Frequently asked questions

What are atomically thin materials?

Atomically thin materials are building blocks of matter that are only one or a few atoms thick. They occupy a realm between molecules and macroscopic solids. They can be dissolved in liquids and manipulated like large molecules, or transferred to a solid surface where they can be contacted by electrodes to form the working element of a solid-state electronic device.

What are the 2-D materials currently being studied?

  • Graphene is a single atom thick plane of carbon arranged in a honeycomb lattice. It is the basic constituent of graphite, which is a stack of graphene layers. The carbon atoms within a layer of graphene are extremely strongly bonded – graphene is the strongest substance known – but very weakly bonded to neighbouring layers. This graphite can be disassembled easily into graphene.
  • Molybdenum disulphide is a three-atom-thick semiconductor, and can be used to make transistors with comparable performance to silicon, yet transparent and flexible.
  • Topological insulators are new materials that are insulators (do not conduct electricity) in their interiors, but metallic (conductors of electricity) on their surfaces. In three-dimensional topological insulators, electrical current is carried in an atomically thin two-dimensional layer at the surface of the material. In two-dimensional topological insulators, current is carried along the edges of the material, and in principle can flow without resistance.

What is novel about these materials?

Atomically thin materials have many novel aspects. Many atomically thin materials have unusual electronic and optical properties owing to their extreme thinness. They have large surface area, and many of their properties can be changed by modifying their surfaces. They occupy a realm between molecules and macroscopic solids, and can be dissolved in liquids and manipulated like large molecules. They form very weak bonds with other materials, and hence retain their interesting properties when placed on many different surfaces, such as plastics or glass.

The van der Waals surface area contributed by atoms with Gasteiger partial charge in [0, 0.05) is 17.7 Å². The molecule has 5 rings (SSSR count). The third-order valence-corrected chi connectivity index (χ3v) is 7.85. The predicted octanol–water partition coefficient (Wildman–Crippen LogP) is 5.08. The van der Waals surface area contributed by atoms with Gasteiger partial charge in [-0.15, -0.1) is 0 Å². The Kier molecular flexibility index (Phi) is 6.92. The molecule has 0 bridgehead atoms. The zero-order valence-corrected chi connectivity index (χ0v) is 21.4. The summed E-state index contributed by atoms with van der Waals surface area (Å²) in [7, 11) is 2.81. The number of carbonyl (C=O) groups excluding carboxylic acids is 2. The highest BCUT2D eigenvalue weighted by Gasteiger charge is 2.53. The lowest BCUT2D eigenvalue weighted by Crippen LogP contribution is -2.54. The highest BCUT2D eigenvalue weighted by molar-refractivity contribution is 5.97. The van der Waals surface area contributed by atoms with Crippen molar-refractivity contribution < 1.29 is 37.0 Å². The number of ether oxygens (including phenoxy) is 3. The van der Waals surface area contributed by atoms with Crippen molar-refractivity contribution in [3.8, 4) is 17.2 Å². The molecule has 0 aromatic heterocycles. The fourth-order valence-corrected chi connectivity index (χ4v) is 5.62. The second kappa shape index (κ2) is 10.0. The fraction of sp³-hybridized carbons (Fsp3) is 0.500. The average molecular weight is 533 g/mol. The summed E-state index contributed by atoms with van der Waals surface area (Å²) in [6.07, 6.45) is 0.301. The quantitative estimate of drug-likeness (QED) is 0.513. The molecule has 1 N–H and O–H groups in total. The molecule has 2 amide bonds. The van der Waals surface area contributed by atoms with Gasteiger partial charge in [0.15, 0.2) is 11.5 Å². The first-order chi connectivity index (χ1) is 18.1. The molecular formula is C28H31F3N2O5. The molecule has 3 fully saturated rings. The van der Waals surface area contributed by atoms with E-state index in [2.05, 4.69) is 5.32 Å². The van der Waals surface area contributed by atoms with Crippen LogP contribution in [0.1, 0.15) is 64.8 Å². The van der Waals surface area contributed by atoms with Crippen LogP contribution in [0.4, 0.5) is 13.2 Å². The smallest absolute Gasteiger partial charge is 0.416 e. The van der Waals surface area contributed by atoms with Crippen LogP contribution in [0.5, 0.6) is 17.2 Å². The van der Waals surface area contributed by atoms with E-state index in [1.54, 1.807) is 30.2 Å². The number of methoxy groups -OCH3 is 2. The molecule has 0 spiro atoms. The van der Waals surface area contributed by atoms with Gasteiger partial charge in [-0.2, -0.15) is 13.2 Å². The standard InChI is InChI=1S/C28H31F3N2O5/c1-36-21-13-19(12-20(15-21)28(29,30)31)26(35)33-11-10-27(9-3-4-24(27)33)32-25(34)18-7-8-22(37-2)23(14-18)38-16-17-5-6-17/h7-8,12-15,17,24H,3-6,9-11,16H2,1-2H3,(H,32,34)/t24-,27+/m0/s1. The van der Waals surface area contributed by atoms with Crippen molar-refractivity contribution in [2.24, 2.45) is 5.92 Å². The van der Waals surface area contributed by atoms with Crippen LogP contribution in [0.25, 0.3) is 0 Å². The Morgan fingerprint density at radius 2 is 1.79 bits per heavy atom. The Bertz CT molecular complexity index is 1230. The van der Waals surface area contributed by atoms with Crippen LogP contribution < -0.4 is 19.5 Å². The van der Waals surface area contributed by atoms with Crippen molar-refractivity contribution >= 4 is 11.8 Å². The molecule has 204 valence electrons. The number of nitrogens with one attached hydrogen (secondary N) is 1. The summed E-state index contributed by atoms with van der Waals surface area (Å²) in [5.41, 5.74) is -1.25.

What applications do these materials have or might they have and in which industries?

Atomically thin materials are being considered for a variety of applications. Materials like graphene and molybdenum disulphide may be used as a stand-alone active thin film to construct transistors, and, unlike silicon, these transistors are transparent and compatible with plastic substrates. Graphene is an excellent conductor of electricity and is more than 97% transparent, so is useful as a transparent electrode for displays, touch screens, and photovoltaics.

Atomically thin materials can also be used as unique 2-D molecular building blocks for constructing macroscopic structures for energy storage and conversion, high-performance structural composites, ultrasensitive tactile sensors, filtration membranes, scaffolds for living tissue, and more.

Why have this new Centre at Monash University?

There is a growing international interest in atomically thin materials, but, until now, there has been no centre in Australia, despite Australia being a leading country for this research. Centre Directors Professors Fuhrer and Li have established international reputations in the field of atomically thin materials, and Monash has significant strength in this area as well as closely related field such as photovoltaics, water treatment, energy storage and biomedicine.